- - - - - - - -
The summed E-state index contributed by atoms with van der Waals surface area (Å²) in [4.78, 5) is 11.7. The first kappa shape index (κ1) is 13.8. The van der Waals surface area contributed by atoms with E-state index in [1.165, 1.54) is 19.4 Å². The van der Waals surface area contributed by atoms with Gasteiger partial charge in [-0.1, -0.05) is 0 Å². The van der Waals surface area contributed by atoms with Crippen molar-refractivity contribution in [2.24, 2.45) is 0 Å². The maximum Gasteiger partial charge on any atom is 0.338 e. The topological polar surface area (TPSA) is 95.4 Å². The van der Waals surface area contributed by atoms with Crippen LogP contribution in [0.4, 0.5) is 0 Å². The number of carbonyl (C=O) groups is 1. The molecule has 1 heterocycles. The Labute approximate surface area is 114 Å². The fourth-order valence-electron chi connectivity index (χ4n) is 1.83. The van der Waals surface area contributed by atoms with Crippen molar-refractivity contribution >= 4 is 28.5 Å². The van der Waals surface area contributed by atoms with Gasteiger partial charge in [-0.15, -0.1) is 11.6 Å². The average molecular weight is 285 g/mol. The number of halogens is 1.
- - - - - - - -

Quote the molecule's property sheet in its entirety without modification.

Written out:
The summed E-state index contributed by atoms with van der Waals surface area (Å²) in [4.78, 5) is 11.7. The first kappa shape index (κ1) is 13.8. The van der Waals surface area contributed by atoms with E-state index in [1.165, 1.54) is 19.4 Å². The van der Waals surface area contributed by atoms with Gasteiger partial charge in [-0.1, -0.05) is 0 Å². The van der Waals surface area contributed by atoms with Crippen molar-refractivity contribution in [2.24, 2.45) is 0 Å². The maximum Gasteiger partial charge on any atom is 0.338 e. The topological polar surface area (TPSA) is 95.4 Å². The van der Waals surface area contributed by atoms with Crippen LogP contribution in [0.4, 0.5) is 0 Å². The number of carbonyl (C=O) groups is 1. The molecule has 1 heterocycles. The Labute approximate surface area is 114 Å². The fourth-order valence-electron chi connectivity index (χ4n) is 1.83. The van der Waals surface area contributed by atoms with Crippen molar-refractivity contribution >= 4 is 28.5 Å². The van der Waals surface area contributed by atoms with Gasteiger partial charge in [-0.15, -0.1) is 11.6 Å². The average molecular weight is 285 g/mol. The number of halogens is 1.